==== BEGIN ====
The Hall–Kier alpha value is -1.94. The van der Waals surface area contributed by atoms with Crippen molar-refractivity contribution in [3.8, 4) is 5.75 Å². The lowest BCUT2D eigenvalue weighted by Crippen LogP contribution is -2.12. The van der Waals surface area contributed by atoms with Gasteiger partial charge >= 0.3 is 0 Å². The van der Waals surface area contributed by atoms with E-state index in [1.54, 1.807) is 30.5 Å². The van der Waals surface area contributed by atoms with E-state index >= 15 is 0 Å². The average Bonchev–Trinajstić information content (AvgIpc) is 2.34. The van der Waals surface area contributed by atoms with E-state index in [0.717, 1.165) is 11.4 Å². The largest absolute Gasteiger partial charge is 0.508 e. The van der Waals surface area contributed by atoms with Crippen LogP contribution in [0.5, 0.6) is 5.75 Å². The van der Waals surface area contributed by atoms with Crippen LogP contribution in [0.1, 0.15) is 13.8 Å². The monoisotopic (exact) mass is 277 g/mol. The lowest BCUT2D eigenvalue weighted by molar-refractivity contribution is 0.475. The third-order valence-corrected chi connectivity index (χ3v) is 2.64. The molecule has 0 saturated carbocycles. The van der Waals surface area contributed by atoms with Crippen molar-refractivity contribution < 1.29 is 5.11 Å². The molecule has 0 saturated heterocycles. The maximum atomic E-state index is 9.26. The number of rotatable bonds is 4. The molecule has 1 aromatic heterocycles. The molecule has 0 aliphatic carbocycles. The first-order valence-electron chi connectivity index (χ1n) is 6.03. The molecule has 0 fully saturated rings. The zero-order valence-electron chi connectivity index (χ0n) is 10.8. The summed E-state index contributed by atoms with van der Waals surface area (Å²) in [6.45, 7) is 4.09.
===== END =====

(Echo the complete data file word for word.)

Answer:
The Hall–Kier alpha value is -1.94. The van der Waals surface area contributed by atoms with Crippen molar-refractivity contribution in [3.8, 4) is 5.75 Å². The lowest BCUT2D eigenvalue weighted by Crippen LogP contribution is -2.12. The van der Waals surface area contributed by atoms with Gasteiger partial charge >= 0.3 is 0 Å². The van der Waals surface area contributed by atoms with E-state index in [1.54, 1.807) is 30.5 Å². The van der Waals surface area contributed by atoms with E-state index >= 15 is 0 Å². The average Bonchev–Trinajstić information content (AvgIpc) is 2.34. The van der Waals surface area contributed by atoms with E-state index in [0.717, 1.165) is 11.4 Å². The largest absolute Gasteiger partial charge is 0.508 e. The van der Waals surface area contributed by atoms with Crippen LogP contribution in [0.5, 0.6) is 5.75 Å². The van der Waals surface area contributed by atoms with Crippen LogP contribution in [0.1, 0.15) is 13.8 Å². The monoisotopic (exact) mass is 277 g/mol. The lowest BCUT2D eigenvalue weighted by molar-refractivity contribution is 0.475. The third-order valence-corrected chi connectivity index (χ3v) is 2.64. The molecule has 0 saturated carbocycles. The van der Waals surface area contributed by atoms with Crippen molar-refractivity contribution < 1.29 is 5.11 Å². The molecule has 0 saturated heterocycles. The maximum atomic E-state index is 9.26. The number of rotatable bonds is 4. The molecule has 1 aromatic heterocycles. The molecule has 0 aliphatic carbocycles. The first-order valence-electron chi connectivity index (χ1n) is 6.03. The molecule has 0 fully saturated rings. The zero-order valence-electron chi connectivity index (χ0n) is 10.8. The summed E-state index contributed by atoms with van der Waals surface area (Å²) in [6.45, 7) is 4.09.